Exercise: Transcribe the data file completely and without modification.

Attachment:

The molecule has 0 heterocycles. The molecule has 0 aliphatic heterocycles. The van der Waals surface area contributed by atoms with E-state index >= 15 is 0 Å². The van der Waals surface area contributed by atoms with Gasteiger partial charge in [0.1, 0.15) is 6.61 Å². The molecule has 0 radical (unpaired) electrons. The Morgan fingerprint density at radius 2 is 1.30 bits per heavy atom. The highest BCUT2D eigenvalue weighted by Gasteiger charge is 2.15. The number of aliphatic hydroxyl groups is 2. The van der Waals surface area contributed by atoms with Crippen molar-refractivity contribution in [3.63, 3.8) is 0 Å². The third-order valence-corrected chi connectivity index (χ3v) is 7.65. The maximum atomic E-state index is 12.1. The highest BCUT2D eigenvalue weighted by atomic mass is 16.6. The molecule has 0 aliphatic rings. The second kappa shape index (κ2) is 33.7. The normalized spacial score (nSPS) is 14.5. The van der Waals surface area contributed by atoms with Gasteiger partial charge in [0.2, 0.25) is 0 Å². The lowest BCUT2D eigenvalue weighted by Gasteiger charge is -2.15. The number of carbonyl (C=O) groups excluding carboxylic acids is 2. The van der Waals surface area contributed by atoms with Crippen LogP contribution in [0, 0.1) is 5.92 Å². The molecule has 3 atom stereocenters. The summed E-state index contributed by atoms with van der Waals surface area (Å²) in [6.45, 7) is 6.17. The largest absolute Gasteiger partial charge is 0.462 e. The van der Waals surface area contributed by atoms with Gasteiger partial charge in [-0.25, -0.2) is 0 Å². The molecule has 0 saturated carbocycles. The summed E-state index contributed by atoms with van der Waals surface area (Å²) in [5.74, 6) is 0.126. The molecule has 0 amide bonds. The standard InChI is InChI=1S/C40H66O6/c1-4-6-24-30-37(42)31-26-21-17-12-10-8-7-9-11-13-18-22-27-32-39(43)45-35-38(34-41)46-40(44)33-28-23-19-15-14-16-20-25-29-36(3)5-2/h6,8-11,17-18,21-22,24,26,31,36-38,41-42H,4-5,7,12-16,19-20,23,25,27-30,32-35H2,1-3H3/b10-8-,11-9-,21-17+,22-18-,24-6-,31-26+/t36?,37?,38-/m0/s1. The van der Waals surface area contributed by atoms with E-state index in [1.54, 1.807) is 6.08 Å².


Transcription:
The molecule has 0 heterocycles. The molecule has 0 aliphatic heterocycles. The van der Waals surface area contributed by atoms with E-state index >= 15 is 0 Å². The van der Waals surface area contributed by atoms with Gasteiger partial charge in [0.1, 0.15) is 6.61 Å². The molecule has 0 radical (unpaired) electrons. The Morgan fingerprint density at radius 2 is 1.30 bits per heavy atom. The highest BCUT2D eigenvalue weighted by Gasteiger charge is 2.15. The number of aliphatic hydroxyl groups is 2. The van der Waals surface area contributed by atoms with Crippen molar-refractivity contribution in [3.63, 3.8) is 0 Å². The third-order valence-corrected chi connectivity index (χ3v) is 7.65. The maximum atomic E-state index is 12.1. The highest BCUT2D eigenvalue weighted by atomic mass is 16.6. The molecule has 0 aliphatic rings. The second kappa shape index (κ2) is 33.7. The normalized spacial score (nSPS) is 14.5. The van der Waals surface area contributed by atoms with Gasteiger partial charge in [0.2, 0.25) is 0 Å². The lowest BCUT2D eigenvalue weighted by Gasteiger charge is -2.15. The number of carbonyl (C=O) groups excluding carboxylic acids is 2. The van der Waals surface area contributed by atoms with Crippen LogP contribution in [0, 0.1) is 5.92 Å². The molecule has 3 atom stereocenters. The summed E-state index contributed by atoms with van der Waals surface area (Å²) in [6.45, 7) is 6.17. The largest absolute Gasteiger partial charge is 0.462 e. The van der Waals surface area contributed by atoms with Gasteiger partial charge in [-0.25, -0.2) is 0 Å². The molecule has 0 saturated carbocycles. The summed E-state index contributed by atoms with van der Waals surface area (Å²) in [5.74, 6) is 0.126. The molecule has 0 amide bonds. The standard InChI is InChI=1S/C40H66O6/c1-4-6-24-30-37(42)31-26-21-17-12-10-8-7-9-11-13-18-22-27-32-39(43)45-35-38(34-41)46-40(44)33-28-23-19-15-14-16-20-25-29-36(3)5-2/h6,8-11,17-18,21-22,24,26,31,36-38,41-42H,4-5,7,12-16,19-20,23,25,27-30,32-35H2,1-3H3/b10-8-,11-9-,21-17+,22-18-,24-6-,31-26+/t36?,37?,38-/m0/s1. The van der Waals surface area contributed by atoms with E-state index in [1.54, 1.807) is 6.08 Å².